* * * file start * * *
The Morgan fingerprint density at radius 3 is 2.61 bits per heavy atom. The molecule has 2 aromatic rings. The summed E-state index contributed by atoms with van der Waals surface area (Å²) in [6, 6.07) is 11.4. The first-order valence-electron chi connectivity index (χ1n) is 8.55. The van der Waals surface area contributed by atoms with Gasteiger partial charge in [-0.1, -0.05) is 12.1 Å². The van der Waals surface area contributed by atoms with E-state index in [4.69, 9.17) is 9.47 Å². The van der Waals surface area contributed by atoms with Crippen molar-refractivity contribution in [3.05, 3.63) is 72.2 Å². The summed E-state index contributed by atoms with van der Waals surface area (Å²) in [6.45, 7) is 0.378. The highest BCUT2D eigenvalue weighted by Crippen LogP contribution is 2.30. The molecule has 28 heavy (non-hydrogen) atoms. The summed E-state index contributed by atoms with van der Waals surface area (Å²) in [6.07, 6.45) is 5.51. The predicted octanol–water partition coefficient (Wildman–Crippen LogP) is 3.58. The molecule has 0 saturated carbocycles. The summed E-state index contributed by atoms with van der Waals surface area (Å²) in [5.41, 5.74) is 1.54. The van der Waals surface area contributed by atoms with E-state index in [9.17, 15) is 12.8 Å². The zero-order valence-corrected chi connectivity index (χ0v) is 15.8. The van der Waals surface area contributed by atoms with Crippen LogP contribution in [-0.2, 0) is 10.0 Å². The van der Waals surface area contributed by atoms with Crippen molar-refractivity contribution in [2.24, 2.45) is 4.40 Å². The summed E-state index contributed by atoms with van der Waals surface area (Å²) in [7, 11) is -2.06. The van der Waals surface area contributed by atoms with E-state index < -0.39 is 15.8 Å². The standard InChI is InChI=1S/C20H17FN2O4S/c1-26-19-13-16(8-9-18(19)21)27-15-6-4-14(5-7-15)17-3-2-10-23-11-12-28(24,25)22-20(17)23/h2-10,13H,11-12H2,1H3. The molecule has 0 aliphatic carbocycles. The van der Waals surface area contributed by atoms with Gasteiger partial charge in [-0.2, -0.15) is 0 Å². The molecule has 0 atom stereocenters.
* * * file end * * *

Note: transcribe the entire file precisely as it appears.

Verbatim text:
The Morgan fingerprint density at radius 3 is 2.61 bits per heavy atom. The molecule has 2 aromatic rings. The summed E-state index contributed by atoms with van der Waals surface area (Å²) in [6, 6.07) is 11.4. The first-order valence-electron chi connectivity index (χ1n) is 8.55. The van der Waals surface area contributed by atoms with Gasteiger partial charge in [-0.1, -0.05) is 12.1 Å². The van der Waals surface area contributed by atoms with E-state index in [4.69, 9.17) is 9.47 Å². The van der Waals surface area contributed by atoms with Crippen molar-refractivity contribution in [3.05, 3.63) is 72.2 Å². The summed E-state index contributed by atoms with van der Waals surface area (Å²) in [6.45, 7) is 0.378. The highest BCUT2D eigenvalue weighted by Crippen LogP contribution is 2.30. The molecule has 28 heavy (non-hydrogen) atoms. The summed E-state index contributed by atoms with van der Waals surface area (Å²) in [6.07, 6.45) is 5.51. The predicted octanol–water partition coefficient (Wildman–Crippen LogP) is 3.58. The molecule has 0 saturated carbocycles. The summed E-state index contributed by atoms with van der Waals surface area (Å²) in [5.41, 5.74) is 1.54. The van der Waals surface area contributed by atoms with E-state index in [9.17, 15) is 12.8 Å². The zero-order valence-corrected chi connectivity index (χ0v) is 15.8. The van der Waals surface area contributed by atoms with Crippen LogP contribution in [-0.2, 0) is 10.0 Å². The van der Waals surface area contributed by atoms with Crippen molar-refractivity contribution in [2.24, 2.45) is 4.40 Å². The summed E-state index contributed by atoms with van der Waals surface area (Å²) in [7, 11) is -2.06. The van der Waals surface area contributed by atoms with E-state index < -0.39 is 15.8 Å². The standard InChI is InChI=1S/C20H17FN2O4S/c1-26-19-13-16(8-9-18(19)21)27-15-6-4-14(5-7-15)17-3-2-10-23-11-12-28(24,25)22-20(17)23/h2-10,13H,11-12H2,1H3. The molecule has 0 aliphatic carbocycles. The van der Waals surface area contributed by atoms with Gasteiger partial charge in [-0.2, -0.15) is 0 Å². The molecule has 0 atom stereocenters.